Jessica Brown has recently published an article that identifies that there is widespread support for the idea that as a community, we should provide financial assistance to those who cannot adequately support themselves because of their disability. She says that over 770,000 Australian are on a Disability Support Pension. This has doubled since the mid 1980’s, a trend also seen in Europe and America.

A recent study published in the British journal Economic Policy states that this is due to inadequate differential between “health disability” and “work disability”.

Health disability is measurable objective change in population health and is steady and predictable. With improvements to health care and scientific breakthroughs health disability should decline.

Work disability fluctuates with changes in the job market and attitudes towards people with disability in the work place. Globally it is seen that when the job market declines, claims for disability payments go up. While some people will not return to work again some will once their medical condition improves (such as recovery form back injuries or other physical conditions), unemployment falls or social attitudes shift.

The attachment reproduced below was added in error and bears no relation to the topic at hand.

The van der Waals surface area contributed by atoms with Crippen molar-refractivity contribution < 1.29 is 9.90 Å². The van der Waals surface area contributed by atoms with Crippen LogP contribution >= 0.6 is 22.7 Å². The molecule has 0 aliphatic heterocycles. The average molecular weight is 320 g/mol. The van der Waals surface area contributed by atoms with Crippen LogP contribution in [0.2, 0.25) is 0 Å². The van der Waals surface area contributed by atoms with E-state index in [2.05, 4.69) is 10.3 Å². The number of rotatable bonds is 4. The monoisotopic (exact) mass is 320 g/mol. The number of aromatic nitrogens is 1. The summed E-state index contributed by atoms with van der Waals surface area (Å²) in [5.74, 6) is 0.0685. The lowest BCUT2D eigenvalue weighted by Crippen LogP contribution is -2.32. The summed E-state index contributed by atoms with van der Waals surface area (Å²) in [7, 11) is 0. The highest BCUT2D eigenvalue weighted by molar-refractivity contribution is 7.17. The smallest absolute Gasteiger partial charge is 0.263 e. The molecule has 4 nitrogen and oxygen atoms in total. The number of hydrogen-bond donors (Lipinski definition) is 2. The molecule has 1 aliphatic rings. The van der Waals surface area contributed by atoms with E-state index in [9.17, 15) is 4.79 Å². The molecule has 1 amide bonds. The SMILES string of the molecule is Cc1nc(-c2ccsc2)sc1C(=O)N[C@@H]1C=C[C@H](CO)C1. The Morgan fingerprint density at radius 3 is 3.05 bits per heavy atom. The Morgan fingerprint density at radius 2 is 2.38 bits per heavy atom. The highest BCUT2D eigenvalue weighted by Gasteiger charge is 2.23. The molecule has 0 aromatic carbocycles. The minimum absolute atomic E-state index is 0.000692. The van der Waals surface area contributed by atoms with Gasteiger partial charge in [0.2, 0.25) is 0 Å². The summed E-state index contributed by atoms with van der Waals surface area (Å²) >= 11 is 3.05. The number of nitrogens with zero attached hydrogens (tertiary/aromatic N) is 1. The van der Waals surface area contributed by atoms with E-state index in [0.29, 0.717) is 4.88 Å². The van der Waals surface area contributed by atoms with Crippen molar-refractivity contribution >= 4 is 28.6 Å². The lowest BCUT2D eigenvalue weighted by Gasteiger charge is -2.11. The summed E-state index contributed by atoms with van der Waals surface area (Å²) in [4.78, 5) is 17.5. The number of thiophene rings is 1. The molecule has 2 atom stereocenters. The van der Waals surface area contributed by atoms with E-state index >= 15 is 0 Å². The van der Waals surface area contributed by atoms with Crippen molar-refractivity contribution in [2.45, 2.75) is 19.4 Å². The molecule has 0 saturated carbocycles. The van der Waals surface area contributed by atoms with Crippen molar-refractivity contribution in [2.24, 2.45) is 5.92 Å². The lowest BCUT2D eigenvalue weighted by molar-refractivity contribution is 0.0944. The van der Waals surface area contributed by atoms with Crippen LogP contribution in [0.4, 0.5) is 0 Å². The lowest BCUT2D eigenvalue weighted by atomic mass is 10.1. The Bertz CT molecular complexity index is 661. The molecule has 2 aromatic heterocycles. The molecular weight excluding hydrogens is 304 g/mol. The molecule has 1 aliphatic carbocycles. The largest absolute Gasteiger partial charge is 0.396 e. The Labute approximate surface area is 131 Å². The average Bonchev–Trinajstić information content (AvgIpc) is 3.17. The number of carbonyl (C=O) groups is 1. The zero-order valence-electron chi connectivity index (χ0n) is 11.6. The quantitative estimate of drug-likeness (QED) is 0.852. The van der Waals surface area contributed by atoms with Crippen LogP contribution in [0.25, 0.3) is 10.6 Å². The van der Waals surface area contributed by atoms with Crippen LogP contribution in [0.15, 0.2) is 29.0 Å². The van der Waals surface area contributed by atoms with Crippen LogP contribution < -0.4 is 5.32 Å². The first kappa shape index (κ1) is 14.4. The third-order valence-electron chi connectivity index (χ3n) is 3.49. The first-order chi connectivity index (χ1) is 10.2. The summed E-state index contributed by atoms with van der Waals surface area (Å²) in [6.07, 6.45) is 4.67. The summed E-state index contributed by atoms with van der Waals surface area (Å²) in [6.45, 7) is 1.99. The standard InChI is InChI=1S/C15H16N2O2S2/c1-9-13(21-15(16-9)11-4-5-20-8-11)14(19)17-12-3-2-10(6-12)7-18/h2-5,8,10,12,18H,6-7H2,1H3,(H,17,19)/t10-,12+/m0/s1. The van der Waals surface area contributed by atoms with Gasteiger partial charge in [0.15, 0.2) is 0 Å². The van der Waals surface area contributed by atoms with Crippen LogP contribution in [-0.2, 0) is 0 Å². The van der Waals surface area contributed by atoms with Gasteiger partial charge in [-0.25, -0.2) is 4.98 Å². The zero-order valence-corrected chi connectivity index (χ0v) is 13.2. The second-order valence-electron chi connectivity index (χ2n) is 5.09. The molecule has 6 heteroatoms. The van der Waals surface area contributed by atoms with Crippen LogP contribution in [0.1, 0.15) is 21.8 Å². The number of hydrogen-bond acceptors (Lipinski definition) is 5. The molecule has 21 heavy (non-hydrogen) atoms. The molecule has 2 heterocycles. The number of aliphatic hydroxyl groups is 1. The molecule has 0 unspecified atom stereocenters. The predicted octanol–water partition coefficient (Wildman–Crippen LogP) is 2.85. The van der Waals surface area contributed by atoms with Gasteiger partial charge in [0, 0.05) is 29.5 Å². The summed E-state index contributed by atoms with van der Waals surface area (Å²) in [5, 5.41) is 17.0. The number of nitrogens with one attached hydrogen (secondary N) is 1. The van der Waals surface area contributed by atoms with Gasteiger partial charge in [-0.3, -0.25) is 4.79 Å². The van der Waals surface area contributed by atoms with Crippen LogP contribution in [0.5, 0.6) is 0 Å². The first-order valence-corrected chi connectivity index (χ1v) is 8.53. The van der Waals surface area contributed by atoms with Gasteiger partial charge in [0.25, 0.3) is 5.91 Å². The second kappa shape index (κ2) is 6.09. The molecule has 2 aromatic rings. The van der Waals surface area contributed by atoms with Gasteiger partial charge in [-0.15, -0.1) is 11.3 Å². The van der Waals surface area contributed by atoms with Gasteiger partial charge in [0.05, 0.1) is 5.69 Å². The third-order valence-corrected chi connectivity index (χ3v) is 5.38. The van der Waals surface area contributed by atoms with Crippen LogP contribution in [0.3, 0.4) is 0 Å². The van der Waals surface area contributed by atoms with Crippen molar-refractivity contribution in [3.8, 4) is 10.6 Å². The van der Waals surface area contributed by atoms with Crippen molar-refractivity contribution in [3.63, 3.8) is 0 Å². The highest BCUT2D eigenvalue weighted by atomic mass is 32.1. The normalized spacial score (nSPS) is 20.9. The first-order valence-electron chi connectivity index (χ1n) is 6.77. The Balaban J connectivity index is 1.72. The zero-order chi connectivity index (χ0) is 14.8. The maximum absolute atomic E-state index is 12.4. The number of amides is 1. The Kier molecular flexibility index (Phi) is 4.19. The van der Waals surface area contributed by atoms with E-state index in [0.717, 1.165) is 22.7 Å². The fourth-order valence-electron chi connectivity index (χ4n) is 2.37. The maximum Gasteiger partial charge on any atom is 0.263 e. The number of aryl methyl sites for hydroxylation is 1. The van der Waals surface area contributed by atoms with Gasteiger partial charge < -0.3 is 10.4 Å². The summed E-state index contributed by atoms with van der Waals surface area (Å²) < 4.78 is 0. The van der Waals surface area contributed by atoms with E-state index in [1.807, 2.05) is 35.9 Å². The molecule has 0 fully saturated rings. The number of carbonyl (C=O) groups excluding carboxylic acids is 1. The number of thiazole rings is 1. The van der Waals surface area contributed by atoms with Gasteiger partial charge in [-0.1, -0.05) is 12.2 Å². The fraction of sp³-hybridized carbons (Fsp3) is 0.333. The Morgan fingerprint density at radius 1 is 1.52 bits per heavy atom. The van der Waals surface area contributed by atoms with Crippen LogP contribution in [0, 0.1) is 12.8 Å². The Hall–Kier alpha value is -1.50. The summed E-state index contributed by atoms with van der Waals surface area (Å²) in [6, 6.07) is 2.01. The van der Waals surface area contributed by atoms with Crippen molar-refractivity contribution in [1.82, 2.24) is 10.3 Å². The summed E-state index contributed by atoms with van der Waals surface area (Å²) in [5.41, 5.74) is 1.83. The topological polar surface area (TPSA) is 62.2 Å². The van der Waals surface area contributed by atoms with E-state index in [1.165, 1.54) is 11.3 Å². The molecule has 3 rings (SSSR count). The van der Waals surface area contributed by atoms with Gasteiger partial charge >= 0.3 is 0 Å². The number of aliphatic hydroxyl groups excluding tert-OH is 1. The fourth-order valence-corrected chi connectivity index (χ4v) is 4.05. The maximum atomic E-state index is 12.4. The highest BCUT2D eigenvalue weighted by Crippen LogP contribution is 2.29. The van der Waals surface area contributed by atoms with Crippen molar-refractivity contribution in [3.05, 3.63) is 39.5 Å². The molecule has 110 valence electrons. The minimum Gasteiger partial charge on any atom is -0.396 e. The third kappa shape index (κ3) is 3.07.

Brown claims that by more clearly differentiating between the two groups the current situation; where receiving disability benefits have become a defacto dole with little incentive to work due to consequent loss of income, could be reduced.

The author identifies that there is a danger that any decrease in DSP numbers will simply lead to an increase in the unemployment rolls. Therefore, reform efforts must also focus on the availability of suitable jobs and on providing adequate assistance for people with disabilities to find and retain work.

The full article by Jessica Brown and published by CIS can be download from from this link to